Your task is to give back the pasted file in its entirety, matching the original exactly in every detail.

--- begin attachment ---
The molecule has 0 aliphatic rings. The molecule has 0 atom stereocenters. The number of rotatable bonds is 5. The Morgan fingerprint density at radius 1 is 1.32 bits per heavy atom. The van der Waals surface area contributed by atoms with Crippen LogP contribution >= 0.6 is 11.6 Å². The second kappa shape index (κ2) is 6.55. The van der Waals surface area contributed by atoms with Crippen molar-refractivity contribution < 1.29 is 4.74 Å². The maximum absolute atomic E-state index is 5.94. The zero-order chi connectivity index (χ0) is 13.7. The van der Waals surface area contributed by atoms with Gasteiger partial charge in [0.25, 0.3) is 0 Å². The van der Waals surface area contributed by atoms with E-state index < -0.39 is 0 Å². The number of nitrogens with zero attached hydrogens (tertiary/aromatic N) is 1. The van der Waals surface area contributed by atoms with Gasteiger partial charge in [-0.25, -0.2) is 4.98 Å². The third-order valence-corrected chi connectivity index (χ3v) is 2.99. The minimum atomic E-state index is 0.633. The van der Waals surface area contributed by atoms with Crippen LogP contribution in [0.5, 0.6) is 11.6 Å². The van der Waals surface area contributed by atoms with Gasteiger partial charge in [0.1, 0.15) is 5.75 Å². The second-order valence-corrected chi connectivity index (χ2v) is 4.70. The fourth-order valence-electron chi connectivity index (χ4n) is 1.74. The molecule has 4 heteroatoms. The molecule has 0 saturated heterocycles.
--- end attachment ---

The molecule has 0 aliphatic rings. The molecule has 0 atom stereocenters. The number of rotatable bonds is 5. The Morgan fingerprint density at radius 1 is 1.32 bits per heavy atom. The van der Waals surface area contributed by atoms with Crippen LogP contribution >= 0.6 is 11.6 Å². The second kappa shape index (κ2) is 6.55. The van der Waals surface area contributed by atoms with Crippen molar-refractivity contribution < 1.29 is 4.74 Å². The maximum absolute atomic E-state index is 5.94. The zero-order chi connectivity index (χ0) is 13.7. The van der Waals surface area contributed by atoms with Gasteiger partial charge in [0.25, 0.3) is 0 Å². The van der Waals surface area contributed by atoms with E-state index < -0.39 is 0 Å². The number of nitrogens with zero attached hydrogens (tertiary/aromatic N) is 1. The van der Waals surface area contributed by atoms with Gasteiger partial charge in [-0.25, -0.2) is 4.98 Å². The third-order valence-corrected chi connectivity index (χ3v) is 2.99. The minimum atomic E-state index is 0.633. The van der Waals surface area contributed by atoms with Crippen LogP contribution in [0.5, 0.6) is 11.6 Å². The van der Waals surface area contributed by atoms with Gasteiger partial charge in [0.1, 0.15) is 5.75 Å². The second-order valence-corrected chi connectivity index (χ2v) is 4.70. The fourth-order valence-electron chi connectivity index (χ4n) is 1.74. The molecule has 4 heteroatoms. The molecule has 0 saturated heterocycles.